Remove unused DEF and Shorten DEF names will knock 2-3% off the file but will also make it much harder for a human to interpret the file by hand editing later. I would use this with caution and when it is really needed.

I do not tend to use the Reorganize options unless I am doing something special. The un-inline files can be handy if you are assembling many little worlds through a "master" file. If I recall, it resolves problems of using the same name for something different in several of the "imported" files.

The Reduce chisel can be handy to knock excess faces out of overly complex geometry. There are better polygon reduction tools on the market, but these in chisel do a fairly good job of reducing excess baggage from files. Use with caution, use lightly, and make backups.

The Mutate options are interesting, but also just used for special effects. The Pointcloud option is useful for reducing a bunch of planes (IFS) into a series of points. The ElevationGrid to IFS can be handy when trying to use a complicated "land surface" in an application that does not support Elevation Grids (e.g. Flux Studio). This option may not be available in WebChisel. I use the IFS in Flux Studio while locating objects on the ground, then switch back to the Elevation Grid on my final product (Elevation Grids are much smaller that IFSs).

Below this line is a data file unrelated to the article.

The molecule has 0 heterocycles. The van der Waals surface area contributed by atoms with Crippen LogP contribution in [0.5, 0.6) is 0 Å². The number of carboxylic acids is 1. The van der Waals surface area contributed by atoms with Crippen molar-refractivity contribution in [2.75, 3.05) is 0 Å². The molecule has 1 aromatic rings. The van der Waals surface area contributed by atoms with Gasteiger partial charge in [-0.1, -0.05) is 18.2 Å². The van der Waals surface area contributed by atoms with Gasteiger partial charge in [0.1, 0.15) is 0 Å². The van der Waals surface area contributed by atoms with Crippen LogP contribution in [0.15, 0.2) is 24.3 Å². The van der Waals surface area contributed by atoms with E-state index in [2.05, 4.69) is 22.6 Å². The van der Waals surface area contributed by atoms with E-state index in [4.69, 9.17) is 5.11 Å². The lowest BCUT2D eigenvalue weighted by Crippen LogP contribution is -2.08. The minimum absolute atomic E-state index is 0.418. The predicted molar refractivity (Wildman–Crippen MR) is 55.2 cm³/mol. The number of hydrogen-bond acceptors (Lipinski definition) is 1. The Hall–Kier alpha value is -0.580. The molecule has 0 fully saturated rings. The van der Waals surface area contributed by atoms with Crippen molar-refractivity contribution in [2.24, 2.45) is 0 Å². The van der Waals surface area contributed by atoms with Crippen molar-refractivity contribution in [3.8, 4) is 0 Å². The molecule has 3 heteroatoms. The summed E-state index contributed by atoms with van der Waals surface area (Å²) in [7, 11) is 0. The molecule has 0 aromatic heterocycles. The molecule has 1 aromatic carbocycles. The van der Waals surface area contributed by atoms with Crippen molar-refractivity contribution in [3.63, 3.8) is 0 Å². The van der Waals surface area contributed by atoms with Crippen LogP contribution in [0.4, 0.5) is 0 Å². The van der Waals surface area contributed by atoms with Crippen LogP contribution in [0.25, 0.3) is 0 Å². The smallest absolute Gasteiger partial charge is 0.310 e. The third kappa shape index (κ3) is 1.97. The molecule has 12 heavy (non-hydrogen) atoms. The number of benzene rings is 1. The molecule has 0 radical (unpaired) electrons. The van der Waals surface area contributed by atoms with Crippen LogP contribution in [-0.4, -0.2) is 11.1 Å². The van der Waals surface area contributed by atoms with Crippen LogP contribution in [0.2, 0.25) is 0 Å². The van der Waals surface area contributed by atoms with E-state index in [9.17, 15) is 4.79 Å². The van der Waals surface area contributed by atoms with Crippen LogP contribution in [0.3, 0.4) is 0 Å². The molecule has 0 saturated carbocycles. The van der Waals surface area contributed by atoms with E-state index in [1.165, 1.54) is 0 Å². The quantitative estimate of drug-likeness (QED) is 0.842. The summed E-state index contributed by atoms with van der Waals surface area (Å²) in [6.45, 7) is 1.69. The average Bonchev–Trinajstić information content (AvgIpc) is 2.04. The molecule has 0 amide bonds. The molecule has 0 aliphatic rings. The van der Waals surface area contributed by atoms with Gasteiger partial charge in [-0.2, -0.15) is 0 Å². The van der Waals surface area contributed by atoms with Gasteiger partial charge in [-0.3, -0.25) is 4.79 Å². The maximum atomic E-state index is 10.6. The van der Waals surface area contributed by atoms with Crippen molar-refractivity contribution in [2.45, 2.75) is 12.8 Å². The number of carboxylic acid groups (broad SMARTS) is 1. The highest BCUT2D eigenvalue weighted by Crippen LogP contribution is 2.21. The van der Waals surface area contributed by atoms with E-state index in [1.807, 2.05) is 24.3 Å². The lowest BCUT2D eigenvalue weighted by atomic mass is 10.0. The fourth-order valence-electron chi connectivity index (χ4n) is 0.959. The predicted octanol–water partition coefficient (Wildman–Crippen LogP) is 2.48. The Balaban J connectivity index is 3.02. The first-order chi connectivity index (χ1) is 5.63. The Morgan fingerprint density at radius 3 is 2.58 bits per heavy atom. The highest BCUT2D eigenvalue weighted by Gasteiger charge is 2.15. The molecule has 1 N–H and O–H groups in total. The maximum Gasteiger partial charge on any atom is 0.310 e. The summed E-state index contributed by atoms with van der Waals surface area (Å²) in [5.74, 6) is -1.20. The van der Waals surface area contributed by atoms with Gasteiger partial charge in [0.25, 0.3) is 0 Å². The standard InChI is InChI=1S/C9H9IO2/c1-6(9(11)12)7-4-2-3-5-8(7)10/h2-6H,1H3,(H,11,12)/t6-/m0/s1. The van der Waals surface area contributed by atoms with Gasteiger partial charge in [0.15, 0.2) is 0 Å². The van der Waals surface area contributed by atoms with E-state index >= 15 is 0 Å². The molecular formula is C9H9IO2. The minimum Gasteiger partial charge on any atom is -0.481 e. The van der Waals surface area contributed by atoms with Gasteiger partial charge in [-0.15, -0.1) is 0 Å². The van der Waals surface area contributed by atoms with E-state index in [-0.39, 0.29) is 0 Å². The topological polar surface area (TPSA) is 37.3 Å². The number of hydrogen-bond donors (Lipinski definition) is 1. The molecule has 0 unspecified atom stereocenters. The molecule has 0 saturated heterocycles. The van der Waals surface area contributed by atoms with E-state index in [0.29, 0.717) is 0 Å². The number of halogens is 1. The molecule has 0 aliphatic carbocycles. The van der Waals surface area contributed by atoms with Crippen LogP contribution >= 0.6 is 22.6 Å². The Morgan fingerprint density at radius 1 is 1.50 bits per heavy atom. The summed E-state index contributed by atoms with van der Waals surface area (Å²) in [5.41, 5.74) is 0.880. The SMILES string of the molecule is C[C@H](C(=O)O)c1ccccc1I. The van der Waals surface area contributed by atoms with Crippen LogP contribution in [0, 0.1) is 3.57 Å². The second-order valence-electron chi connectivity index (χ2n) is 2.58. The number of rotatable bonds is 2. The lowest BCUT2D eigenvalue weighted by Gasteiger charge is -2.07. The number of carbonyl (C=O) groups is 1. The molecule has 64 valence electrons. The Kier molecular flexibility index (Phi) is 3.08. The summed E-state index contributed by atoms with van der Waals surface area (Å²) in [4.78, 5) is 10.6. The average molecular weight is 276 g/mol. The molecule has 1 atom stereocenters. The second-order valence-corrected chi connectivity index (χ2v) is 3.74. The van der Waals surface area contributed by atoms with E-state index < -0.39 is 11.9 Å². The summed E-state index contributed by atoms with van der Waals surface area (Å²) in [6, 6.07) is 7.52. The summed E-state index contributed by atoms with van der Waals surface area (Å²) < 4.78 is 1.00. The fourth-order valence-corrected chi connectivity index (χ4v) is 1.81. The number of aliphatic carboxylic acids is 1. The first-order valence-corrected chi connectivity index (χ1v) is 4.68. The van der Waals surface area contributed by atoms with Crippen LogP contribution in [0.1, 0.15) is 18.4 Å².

VRMLpad by Parallelgraphics will also format, and reduce numeric precision, and remove unused DEF names when you use it to publish files.

The third and the best trick is, of course, hand coding optimized files from scratch. People do not tend to type unneeded "fat" into their files.  Some tools employ scripts that may be more efficiently coded by hand also, so even the scripts can be optimized for efficiency.

So, if you are not "hand-coding" or typing your worlds from scratch, it is best to know that there are tools available which may be used that will help to improve downloading and rendering time. Optimization is not required, but everyone will thank you for it.